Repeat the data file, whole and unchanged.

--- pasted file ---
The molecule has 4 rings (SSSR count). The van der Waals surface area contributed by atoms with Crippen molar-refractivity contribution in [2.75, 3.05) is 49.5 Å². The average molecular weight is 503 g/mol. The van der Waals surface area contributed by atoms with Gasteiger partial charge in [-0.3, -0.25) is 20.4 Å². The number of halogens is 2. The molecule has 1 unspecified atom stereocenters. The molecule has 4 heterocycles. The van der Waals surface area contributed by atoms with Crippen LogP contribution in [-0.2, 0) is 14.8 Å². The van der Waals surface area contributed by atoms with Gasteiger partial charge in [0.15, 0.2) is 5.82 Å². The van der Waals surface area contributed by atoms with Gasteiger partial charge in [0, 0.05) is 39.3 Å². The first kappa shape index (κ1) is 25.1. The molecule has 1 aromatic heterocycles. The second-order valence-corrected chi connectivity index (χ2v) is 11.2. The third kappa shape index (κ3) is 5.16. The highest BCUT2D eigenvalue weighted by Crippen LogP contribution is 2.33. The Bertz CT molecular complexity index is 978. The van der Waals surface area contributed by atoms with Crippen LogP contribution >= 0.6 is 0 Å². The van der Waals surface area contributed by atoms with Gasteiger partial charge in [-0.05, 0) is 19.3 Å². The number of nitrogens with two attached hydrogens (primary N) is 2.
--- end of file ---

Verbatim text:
The molecule has 4 rings (SSSR count). The van der Waals surface area contributed by atoms with Crippen molar-refractivity contribution in [2.75, 3.05) is 49.5 Å². The average molecular weight is 503 g/mol. The van der Waals surface area contributed by atoms with Gasteiger partial charge in [-0.3, -0.25) is 20.4 Å². The number of halogens is 2. The molecule has 1 unspecified atom stereocenters. The molecule has 4 heterocycles. The van der Waals surface area contributed by atoms with Crippen LogP contribution in [-0.2, 0) is 14.8 Å². The van der Waals surface area contributed by atoms with Gasteiger partial charge in [0.15, 0.2) is 5.82 Å². The van der Waals surface area contributed by atoms with Gasteiger partial charge in [0, 0.05) is 39.3 Å². The first kappa shape index (κ1) is 25.1. The molecule has 1 aromatic heterocycles. The second-order valence-corrected chi connectivity index (χ2v) is 11.2. The third kappa shape index (κ3) is 5.16. The highest BCUT2D eigenvalue weighted by Crippen LogP contribution is 2.33. The Bertz CT molecular complexity index is 978. The van der Waals surface area contributed by atoms with Crippen LogP contribution >= 0.6 is 0 Å². The van der Waals surface area contributed by atoms with Gasteiger partial charge in [-0.05, 0) is 19.3 Å². The number of nitrogens with two attached hydrogens (primary N) is 2.